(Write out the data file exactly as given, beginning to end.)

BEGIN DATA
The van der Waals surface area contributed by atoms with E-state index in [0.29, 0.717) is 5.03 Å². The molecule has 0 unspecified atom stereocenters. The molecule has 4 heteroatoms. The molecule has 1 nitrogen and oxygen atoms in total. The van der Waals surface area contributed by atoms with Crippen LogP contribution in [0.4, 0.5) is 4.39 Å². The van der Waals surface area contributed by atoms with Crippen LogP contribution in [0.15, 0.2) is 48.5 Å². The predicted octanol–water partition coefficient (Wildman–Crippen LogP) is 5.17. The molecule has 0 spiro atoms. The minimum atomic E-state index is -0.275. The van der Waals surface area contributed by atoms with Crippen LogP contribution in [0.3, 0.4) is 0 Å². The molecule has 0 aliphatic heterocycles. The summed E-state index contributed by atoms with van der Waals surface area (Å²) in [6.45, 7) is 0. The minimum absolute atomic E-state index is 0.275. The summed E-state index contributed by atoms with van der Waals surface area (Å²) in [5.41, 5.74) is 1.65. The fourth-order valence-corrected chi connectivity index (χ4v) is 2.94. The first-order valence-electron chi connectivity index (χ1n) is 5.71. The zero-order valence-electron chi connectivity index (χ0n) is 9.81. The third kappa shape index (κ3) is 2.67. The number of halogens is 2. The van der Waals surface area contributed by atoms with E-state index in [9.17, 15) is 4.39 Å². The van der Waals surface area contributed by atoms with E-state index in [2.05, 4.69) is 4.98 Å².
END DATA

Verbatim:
The van der Waals surface area contributed by atoms with E-state index in [0.29, 0.717) is 5.03 Å². The molecule has 0 unspecified atom stereocenters. The molecule has 4 heteroatoms. The molecule has 1 nitrogen and oxygen atoms in total. The van der Waals surface area contributed by atoms with Crippen LogP contribution in [0.4, 0.5) is 4.39 Å². The van der Waals surface area contributed by atoms with Crippen LogP contribution in [0.15, 0.2) is 48.5 Å². The predicted octanol–water partition coefficient (Wildman–Crippen LogP) is 5.17. The molecule has 0 spiro atoms. The minimum atomic E-state index is -0.275. The van der Waals surface area contributed by atoms with Crippen LogP contribution in [0.3, 0.4) is 0 Å². The molecule has 0 aliphatic heterocycles. The summed E-state index contributed by atoms with van der Waals surface area (Å²) in [6.45, 7) is 0. The minimum absolute atomic E-state index is 0.275. The summed E-state index contributed by atoms with van der Waals surface area (Å²) in [5.41, 5.74) is 1.65. The fourth-order valence-corrected chi connectivity index (χ4v) is 2.94. The first-order valence-electron chi connectivity index (χ1n) is 5.71. The zero-order valence-electron chi connectivity index (χ0n) is 9.81. The third kappa shape index (κ3) is 2.67. The number of halogens is 2. The van der Waals surface area contributed by atoms with E-state index in [9.17, 15) is 4.39 Å². The van der Waals surface area contributed by atoms with E-state index in [2.05, 4.69) is 4.98 Å².